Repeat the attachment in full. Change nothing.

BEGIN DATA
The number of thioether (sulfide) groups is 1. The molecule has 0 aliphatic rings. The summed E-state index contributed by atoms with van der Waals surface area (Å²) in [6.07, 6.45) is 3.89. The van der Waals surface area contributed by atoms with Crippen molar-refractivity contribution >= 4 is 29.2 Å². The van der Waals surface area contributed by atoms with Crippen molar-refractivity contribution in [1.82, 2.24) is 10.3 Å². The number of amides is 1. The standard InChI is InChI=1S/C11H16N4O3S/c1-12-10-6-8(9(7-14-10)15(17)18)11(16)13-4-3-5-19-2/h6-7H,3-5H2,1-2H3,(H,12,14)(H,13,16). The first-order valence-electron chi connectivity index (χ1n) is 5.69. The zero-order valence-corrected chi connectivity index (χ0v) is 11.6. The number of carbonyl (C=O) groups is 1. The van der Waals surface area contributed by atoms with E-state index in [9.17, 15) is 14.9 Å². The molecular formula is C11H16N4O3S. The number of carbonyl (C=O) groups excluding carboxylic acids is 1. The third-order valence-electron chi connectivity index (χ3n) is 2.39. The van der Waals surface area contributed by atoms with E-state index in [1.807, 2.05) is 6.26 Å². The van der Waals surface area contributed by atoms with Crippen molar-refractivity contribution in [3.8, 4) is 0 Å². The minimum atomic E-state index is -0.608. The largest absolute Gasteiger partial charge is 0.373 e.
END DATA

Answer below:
The number of thioether (sulfide) groups is 1. The molecule has 0 aliphatic rings. The summed E-state index contributed by atoms with van der Waals surface area (Å²) in [6.07, 6.45) is 3.89. The van der Waals surface area contributed by atoms with Crippen molar-refractivity contribution >= 4 is 29.2 Å². The van der Waals surface area contributed by atoms with Crippen molar-refractivity contribution in [1.82, 2.24) is 10.3 Å². The number of amides is 1. The standard InChI is InChI=1S/C11H16N4O3S/c1-12-10-6-8(9(7-14-10)15(17)18)11(16)13-4-3-5-19-2/h6-7H,3-5H2,1-2H3,(H,12,14)(H,13,16). The first-order valence-electron chi connectivity index (χ1n) is 5.69. The zero-order valence-corrected chi connectivity index (χ0v) is 11.6. The number of carbonyl (C=O) groups is 1. The van der Waals surface area contributed by atoms with E-state index in [9.17, 15) is 14.9 Å². The molecular formula is C11H16N4O3S. The number of carbonyl (C=O) groups excluding carboxylic acids is 1. The third-order valence-electron chi connectivity index (χ3n) is 2.39. The van der Waals surface area contributed by atoms with E-state index in [1.807, 2.05) is 6.26 Å². The van der Waals surface area contributed by atoms with Crippen molar-refractivity contribution in [3.8, 4) is 0 Å². The minimum atomic E-state index is -0.608. The largest absolute Gasteiger partial charge is 0.373 e.